The son of a Coast Guardsman, Ellis spent time growing up in the Hodges Square area of New London, according to MacCluggage, and had athletic success in multiple sports at New London High School.

    Joe Stellato, now retired, was Ellis’ banker and became close with him during the latter part of Ellis' playing days.

    “I loved the guy,” Stellato said Thursday from Hillsboro Beach, Fla., recalling that Ellis invited him to the Texas Rangers’ spring training facility in Florida several years in a row. Stellato got to know several of the players and maintained contact with them after Ellis’ retirement.

    “I just hung up with Sparky Lyle,” Stellato said, referring to the renowned relief pitcher, who was an Ellis friend. “He (Lyle) loved him dearly.”

    Ellis enlisted Stellato in the early days of the sports foundation, calling on him to ensure that Yankees luminaries Mickey Mantle, Whitey Ford and Billy Martin kept their promise to appear at the foundation’s first dinner in 1988, an event that took place at the Groton Motor Inn.

    “He was a nervous wreck,” Stellato said of Ellis. “More nervous than he was batting cleanup for the Yankees on Opening Day 1970.”

    Signed by the Yankees on Aug. 15, 1966, Ellis made his major league debut as the team's starting catcher on May 17, 1969, hitting an inside-the-park home run, the only one of his career. He was traded to Cleveland after the 1972 season and became the first designated hitter in that franchise's history. After three seasons with the Indians, he was traded to Texas, where he played parts of six more seasons with the Rangers.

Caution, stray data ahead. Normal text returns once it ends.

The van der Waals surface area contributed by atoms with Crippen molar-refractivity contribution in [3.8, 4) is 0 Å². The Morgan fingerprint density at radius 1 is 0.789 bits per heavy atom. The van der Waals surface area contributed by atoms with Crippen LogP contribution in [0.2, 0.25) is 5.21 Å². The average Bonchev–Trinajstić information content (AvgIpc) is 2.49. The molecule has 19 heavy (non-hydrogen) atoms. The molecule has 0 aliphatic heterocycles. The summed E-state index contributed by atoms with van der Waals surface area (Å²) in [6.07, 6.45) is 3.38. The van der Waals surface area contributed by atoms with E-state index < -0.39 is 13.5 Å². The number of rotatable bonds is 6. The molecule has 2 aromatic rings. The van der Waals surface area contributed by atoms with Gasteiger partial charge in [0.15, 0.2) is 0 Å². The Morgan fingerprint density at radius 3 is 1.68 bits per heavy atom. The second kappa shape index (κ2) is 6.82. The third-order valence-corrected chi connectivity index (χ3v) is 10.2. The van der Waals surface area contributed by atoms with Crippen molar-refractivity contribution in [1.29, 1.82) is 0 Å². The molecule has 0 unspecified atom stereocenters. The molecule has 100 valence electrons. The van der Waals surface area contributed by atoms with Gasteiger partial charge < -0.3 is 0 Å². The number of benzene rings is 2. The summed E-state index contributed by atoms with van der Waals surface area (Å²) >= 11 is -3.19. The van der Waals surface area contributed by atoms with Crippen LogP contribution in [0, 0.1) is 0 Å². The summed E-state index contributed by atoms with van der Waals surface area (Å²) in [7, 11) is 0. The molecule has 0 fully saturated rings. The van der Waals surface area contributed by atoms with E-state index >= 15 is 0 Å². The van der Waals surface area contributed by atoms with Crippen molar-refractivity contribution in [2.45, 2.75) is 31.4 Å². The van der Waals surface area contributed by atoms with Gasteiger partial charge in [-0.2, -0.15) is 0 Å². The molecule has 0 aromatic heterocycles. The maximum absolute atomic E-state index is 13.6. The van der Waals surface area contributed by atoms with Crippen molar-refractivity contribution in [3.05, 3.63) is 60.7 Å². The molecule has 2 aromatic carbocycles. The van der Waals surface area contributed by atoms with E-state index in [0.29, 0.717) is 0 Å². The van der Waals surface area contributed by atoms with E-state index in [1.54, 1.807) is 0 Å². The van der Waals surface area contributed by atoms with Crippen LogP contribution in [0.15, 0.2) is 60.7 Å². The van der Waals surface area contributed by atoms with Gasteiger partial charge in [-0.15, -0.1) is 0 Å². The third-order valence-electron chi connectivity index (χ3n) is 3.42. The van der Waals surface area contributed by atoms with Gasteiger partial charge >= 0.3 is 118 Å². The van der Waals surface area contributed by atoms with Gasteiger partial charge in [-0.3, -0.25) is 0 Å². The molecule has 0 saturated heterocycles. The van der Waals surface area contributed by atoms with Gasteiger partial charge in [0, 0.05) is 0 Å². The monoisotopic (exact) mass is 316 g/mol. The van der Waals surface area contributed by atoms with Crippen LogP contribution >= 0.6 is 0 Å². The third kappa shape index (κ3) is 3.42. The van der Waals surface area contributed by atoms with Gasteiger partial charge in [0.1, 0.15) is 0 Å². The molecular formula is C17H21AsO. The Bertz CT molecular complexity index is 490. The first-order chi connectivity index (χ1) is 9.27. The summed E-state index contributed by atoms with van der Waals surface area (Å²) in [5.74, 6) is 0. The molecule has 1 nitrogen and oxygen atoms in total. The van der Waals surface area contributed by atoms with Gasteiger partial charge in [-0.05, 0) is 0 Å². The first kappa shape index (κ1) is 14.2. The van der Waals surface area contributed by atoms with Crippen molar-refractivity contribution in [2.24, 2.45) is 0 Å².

He finished his 883-game career as a catcher/first baseman/designated hitter with a .262 batting average, 69 home runs and 391 runs batted in. In 1974, perhaps his best year, he batted .285 in 128 games with Cleveland, hitting 10 home runs and driving in 64 runs.

    Jim Smith, a former managing editor of The Day who wrote a biography of Ellis, “Baseball’s Greatest Players: The Story of John Ellis and the Fight Against Cancer,” gave an account of the Yankees moving Ellis from catcher to first base when Thurman Munson, a future All-Star, took over behind the plate.

    Later that season, a handwritten note arrived in the dugout for Ellis, Smith wrote. It was from Lou Gehrig’s widow, Eleanor, who was in the stands.

    “To John, For 30 years I’ve been looking for Lou’s successor, if not better, and I am rooting for you,” the note, signed "Mrs. Lou," read.

    In addition to his parents, Ellis was predeceased by an older brother, Richard, and an older sister, Dolores, both of whom died of cancer. In addition to his wife, he is survived by a daughter, Erika; a son, John; a sister, Joan; and a brother, Dave.

    Jane Ellis said her husband requested there be no funeral “or any fanfare” following his death. She said a memorial service will be held at a later date.